The Dutch province of Noord-Holland has thousands of historic buildings and protected cityscapes. Many of these old buildings contain monumental elements that have been crafted in a traditional way. Since these crafts are often very time-consuming, renovation can be costly. The owner of a historic building in the city of Haarlem thought that 3D technology might offer a solution. She took a decorated facade-block that was heavily damaged by timber rot and brought it to a 3D printing company.
Time for an experiment! The renovation of this decorated façade block became the starting point for a practical experiment. In a joint effort, the province and the 3D company started to research new materials and production techniques to be used at the restoration of historic buildings. The biggest challenge was how to preserve the authenticity of the building. Is an exact copy of an ornament made out of recycled plastic acceptable?
In the Netherlands, there are strict rules to guarantee authenticity when it comes to renovating historic buildings. That is why the municipality of Haarlem, as the primary enforcer of the regulations regarding it’s historic buildings, was also invited into the project.
Opportunities for innovation Recently the roof of Notre Dame in Paris burned down. The wooden framework consisted of more than 13,000 oak beams. Even if it would be possible to find enough 3 to 400-year-old oak trees, one could still raise the question if it wouldn’t be better to opt for a stronger and safer construction with modern materials. This example is, of course, completely different from replacing a wooden facade block by a plastic copy, but the discussion about opportunities for innovation will probably also occupy the French in the coming period.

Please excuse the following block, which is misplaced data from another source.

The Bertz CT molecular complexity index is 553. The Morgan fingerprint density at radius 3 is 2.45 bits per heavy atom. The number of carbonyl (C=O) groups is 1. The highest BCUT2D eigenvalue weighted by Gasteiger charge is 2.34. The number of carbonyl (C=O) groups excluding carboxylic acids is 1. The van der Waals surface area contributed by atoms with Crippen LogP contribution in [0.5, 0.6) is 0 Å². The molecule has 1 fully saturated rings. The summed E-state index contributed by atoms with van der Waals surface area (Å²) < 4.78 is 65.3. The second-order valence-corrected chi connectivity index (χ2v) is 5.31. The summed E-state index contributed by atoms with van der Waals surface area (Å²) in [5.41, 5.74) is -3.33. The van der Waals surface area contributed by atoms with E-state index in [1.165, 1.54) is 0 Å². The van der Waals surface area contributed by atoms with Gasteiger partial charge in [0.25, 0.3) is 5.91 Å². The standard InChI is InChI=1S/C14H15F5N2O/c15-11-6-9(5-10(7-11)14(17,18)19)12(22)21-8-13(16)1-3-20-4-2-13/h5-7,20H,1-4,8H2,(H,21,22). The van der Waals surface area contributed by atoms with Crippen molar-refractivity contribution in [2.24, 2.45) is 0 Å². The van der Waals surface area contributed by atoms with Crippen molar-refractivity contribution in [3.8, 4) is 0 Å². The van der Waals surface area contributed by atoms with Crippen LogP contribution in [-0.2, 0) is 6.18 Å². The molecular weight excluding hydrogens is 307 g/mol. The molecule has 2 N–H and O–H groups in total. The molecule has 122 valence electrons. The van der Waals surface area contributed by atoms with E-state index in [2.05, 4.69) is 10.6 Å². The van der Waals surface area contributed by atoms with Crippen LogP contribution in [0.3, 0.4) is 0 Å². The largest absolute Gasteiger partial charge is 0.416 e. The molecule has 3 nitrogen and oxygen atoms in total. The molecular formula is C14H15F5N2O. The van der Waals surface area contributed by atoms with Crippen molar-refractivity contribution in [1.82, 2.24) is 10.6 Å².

Michael Braam-Scholten, Heritage Policy Adviser – Province of North Holland: “What is authenticity? Where do you draw the line? How bad for the authenticity of a building would it be if you would 3d shape an exact copy of the original facade decoration out of wood or out of plastic? What opportunities do these new technologies offer for heritage? In our project, we look for answers to these questions. The goal is to draw up a choice map, a clear guideline that helps professionals when renovating decorative elements in historic buildings. However, even more importantly, the project offers an opening for a broader discussion about the new possibilities.”
Teamwork and co-creation Various partners from different professional groups are now participating in the experiment. In addition to 3DMZ, the province of Noord-Holland and the municipality of Haarlem, also InHolland University of Applied Sciences is involved in research into materials and another company, a building contractor named KernBouw, provides specialist knowledge and experience in construction. A great co-creation, in which everyone contributes their own knowledge and expertise.